Spelling, Vocabulary, and Confusing Words
Many words in English sound or look alike, causing confusion and not a few headaches. This section lists some of these words, and other troublemakers.
See disinterested, uninterested.
The Big Easy is one of America's most unique cities. Drop most. What's wrong with saying one of America's unique cities?
Unique is, on its own, a potent word, and it must never be accompanied by an intensifier, since modifying it saps its considerable power. When you use unique, put it out there
alone—otherwise, say unusual.
Unique belongs to a group of words called absolutes or incomparables. Examples include dead, equal, essential, eternal, opposite, supreme. Such words resist being modified. Modifiers like more, most, absolutely, rather, and very either strip them of their strength or result in foolishness.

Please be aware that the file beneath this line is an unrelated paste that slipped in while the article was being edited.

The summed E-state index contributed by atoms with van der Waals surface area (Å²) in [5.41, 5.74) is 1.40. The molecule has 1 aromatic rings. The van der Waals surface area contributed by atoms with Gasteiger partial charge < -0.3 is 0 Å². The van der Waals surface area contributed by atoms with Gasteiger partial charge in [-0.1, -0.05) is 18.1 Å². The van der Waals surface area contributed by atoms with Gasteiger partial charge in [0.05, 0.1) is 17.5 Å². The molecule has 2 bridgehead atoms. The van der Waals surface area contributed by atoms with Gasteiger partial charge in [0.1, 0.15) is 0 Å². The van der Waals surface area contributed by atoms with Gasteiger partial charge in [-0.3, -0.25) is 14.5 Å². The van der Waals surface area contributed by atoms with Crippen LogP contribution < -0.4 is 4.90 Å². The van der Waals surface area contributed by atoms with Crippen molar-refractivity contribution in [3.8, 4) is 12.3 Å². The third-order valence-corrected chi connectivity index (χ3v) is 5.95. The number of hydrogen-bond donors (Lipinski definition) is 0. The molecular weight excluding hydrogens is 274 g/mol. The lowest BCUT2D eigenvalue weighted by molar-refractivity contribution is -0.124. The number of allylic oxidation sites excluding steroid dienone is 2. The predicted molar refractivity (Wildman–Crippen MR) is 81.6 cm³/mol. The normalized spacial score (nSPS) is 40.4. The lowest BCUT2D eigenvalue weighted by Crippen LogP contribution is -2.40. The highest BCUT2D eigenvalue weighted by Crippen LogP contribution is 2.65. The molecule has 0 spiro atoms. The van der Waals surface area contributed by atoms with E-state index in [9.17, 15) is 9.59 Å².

"Would you say 'very one-of-a-kind'?" asks Roy Blount Jr. in his book Alphabet Juice. Adding very or absolutely to unique, Blount says, "is like putting a propeller on a rabbit to make him hop better."
All the way back in the 1940s, George Orwell blew the whistle on this pretentious word in his classic essay "Politics and the English Language." Orwell advised writers to get over themselves and go with use. But use is so humble, so mundane, whereas utilize really sounds like something. Bureaucrats in particular love to use utilize.